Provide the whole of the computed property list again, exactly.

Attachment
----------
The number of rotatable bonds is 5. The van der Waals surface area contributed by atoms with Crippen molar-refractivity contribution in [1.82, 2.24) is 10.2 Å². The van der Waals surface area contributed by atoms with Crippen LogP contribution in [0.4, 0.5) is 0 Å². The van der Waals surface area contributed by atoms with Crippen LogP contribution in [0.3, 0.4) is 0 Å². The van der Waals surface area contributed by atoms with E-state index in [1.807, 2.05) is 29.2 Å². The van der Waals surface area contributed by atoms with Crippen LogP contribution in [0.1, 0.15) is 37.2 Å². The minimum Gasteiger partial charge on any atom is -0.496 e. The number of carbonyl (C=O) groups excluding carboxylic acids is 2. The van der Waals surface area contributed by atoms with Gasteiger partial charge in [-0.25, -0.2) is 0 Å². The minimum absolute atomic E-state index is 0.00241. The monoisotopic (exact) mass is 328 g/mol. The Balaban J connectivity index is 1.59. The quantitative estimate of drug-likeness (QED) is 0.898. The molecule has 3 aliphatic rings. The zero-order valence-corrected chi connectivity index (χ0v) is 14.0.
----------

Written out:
The number of rotatable bonds is 5. The van der Waals surface area contributed by atoms with Crippen molar-refractivity contribution in [1.82, 2.24) is 10.2 Å². The van der Waals surface area contributed by atoms with Crippen LogP contribution in [0.4, 0.5) is 0 Å². The van der Waals surface area contributed by atoms with Crippen LogP contribution in [0.3, 0.4) is 0 Å². The van der Waals surface area contributed by atoms with E-state index in [1.807, 2.05) is 29.2 Å². The van der Waals surface area contributed by atoms with Crippen LogP contribution in [0.1, 0.15) is 37.2 Å². The minimum Gasteiger partial charge on any atom is -0.496 e. The number of carbonyl (C=O) groups excluding carboxylic acids is 2. The van der Waals surface area contributed by atoms with Gasteiger partial charge in [-0.25, -0.2) is 0 Å². The minimum absolute atomic E-state index is 0.00241. The monoisotopic (exact) mass is 328 g/mol. The Balaban J connectivity index is 1.59. The quantitative estimate of drug-likeness (QED) is 0.898. The molecule has 3 aliphatic rings. The zero-order valence-corrected chi connectivity index (χ0v) is 14.0.